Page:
Security/identity · 2007-07-17

Account linking and the F-word

I recently suggested that account linking is an identity Trend, and got some interesting responses to my query about what people think are Trends vs. Transients vs. Tropes vs. Transparents.

Separately, on the “ID Gang” mailing list (sorry, private and not linkable) over the last couple of days, there’s been a discussion about the beta service Spock and the fact that it asks you to supply your login credentials for other web accounts, such as LinkedIn. That’s not a very attractive proposition. The question was posed on the list: What’s a better way to associate profiles than this? I bet you can guess what my answer was…

The better way would be for Spock to link its account for you with those other ones, allowing a more limited version of your identity information to pass between them without Spock having to know your credential data on the other side.

This process of account linking, along with ways of avoiding sharing your “real” account identifier on each side for even more privacy, is something Liberty ID-FF and SAML have specified for a long time, and there are lots of existence proofs in the world (with a variety of technologies). You can do the linking implicitly when a new local account is created after you’ve been transferred over from your remote login site, or you can arrange to do it explicitly (e.g., by having the user opt in in real time) if a local account already exists.

Such linking would require a service like Spock to give up some control and to accept a more loosely coupled and partial-trust relationship, not just between it and another service (or between it and an OpenID provider or whatever), but also among them and the user. So an important point about account linking is that it’s more about what distribution of trust and responsibility and ownership all of the parties are willing to live with, rather than deep technology or protocol details, which means we’re immediately flung into the world of “business decisions” and governance matters.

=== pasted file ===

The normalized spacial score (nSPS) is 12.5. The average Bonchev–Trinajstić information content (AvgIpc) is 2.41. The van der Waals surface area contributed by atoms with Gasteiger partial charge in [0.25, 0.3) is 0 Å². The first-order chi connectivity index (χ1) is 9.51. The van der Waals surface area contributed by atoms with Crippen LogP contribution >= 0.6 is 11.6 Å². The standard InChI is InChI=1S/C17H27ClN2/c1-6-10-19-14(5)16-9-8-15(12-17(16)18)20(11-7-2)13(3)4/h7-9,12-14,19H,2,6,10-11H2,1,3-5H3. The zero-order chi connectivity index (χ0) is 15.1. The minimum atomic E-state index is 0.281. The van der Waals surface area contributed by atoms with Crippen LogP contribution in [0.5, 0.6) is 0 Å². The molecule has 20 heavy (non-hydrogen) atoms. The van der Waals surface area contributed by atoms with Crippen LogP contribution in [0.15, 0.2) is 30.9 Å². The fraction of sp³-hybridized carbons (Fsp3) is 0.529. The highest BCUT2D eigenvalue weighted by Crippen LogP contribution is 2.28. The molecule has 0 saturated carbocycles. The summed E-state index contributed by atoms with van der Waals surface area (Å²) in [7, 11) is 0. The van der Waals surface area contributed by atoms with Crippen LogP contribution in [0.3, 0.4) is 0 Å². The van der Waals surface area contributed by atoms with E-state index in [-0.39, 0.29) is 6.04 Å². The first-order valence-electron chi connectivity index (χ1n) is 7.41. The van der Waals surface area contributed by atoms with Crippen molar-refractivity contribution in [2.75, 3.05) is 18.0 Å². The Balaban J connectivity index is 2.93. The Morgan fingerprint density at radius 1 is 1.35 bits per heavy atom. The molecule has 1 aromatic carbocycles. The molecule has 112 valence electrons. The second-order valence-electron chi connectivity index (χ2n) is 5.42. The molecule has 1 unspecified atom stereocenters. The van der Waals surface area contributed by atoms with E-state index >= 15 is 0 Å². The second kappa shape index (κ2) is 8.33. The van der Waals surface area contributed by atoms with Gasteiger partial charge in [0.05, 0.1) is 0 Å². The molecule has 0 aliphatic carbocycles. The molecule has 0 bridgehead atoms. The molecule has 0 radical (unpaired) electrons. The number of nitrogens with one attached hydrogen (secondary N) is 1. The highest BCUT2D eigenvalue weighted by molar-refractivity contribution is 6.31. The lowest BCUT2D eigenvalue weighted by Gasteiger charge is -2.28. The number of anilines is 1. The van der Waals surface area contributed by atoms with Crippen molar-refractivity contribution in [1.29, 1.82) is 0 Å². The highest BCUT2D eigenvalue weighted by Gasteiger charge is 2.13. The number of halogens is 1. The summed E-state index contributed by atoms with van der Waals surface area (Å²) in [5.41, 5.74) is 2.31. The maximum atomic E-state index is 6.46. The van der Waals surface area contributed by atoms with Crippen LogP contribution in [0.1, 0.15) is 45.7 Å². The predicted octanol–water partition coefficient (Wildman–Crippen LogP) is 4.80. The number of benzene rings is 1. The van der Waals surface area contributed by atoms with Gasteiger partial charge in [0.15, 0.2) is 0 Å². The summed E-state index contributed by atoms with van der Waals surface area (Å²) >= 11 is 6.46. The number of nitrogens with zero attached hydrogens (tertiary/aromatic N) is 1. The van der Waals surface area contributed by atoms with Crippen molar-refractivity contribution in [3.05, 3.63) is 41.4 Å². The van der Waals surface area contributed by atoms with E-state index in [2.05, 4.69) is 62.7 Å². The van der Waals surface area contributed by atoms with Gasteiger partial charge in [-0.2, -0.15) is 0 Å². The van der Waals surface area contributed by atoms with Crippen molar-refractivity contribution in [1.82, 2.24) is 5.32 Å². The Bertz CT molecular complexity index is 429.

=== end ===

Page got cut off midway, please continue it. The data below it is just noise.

I later commented that account linking is an essential process you have to go through to get any kind of unified identity layer, given that lots of valuable local/limited-scope accounts are already in existence. Account linking is precisely how we would begin to dissolve identity silos, the same way ATM network silos got dissolved: one relationship at a time.

Now, since “silo” came up as a Trope in the comments to my other post, as did “federation”, perhaps I should swear off both words unless I qualify every usage for the sake of clarity and cliché avoidance! Along these lines, following are additional (slightly edited) thoughts I shared in the Spock thread having to do with terminology.

Some term disambiguation is probably warranted, given that this gets close to the dreaded F-word (federation and its variants):

There are several ways SAML and Liberty use it, and an important one is to talk about federating identities (plural). To a first approximation it just means account linking (it’s a little more subtle than that because the protocols don’t actually assume that a persistent “account” or “user record” or whatever has to exist).

By the way, federating identities doesn’t necessarily imply the existence of a circle of trust (a federation of business partners who have pre-negotiated a relationship, like the United Federation of Planets) — it could be done ad hoc. Scott Cantor has often complained about the infelicitousness of Liberty having given the impression that the technical process relies on a business contract.

Sometimes this same thingie is discussed using the term identity federation (the process of linking) or (a) federated identity (the resulting link), but I’ve come to believe these are often ambiguous because there’s a narrow-scope usage and a broad-scope usage.

The broad usage, typically in the form federated identity or federated identity management, is more in this sense: technology that is capable of distributing identity information and delegating identity-related tasks (at least including authentication) across domain boundaries. The organizational distances between the parties can be arbitrarily large — it’s not enough to say just “distributed” because this is often used for multiple boxes that might live inside a single enterprise. It thus seems to me that OpenID qualifies as “federated identity” just as much as SAML does. :-)

To complete these thoughts about terminology, I think identifier namespace is a fine phrase to use in place of the sometimes-pejorative silo. OpenID has an extremely large, flat, unified identifier namespace that consists of URLs and XRIs. Most other federated identity system deployments have an identifier namespace that’s smaller than this, maybe more privacy-sensitive, and certainly not guaranteed to be something a consumer site could understand or should use directly.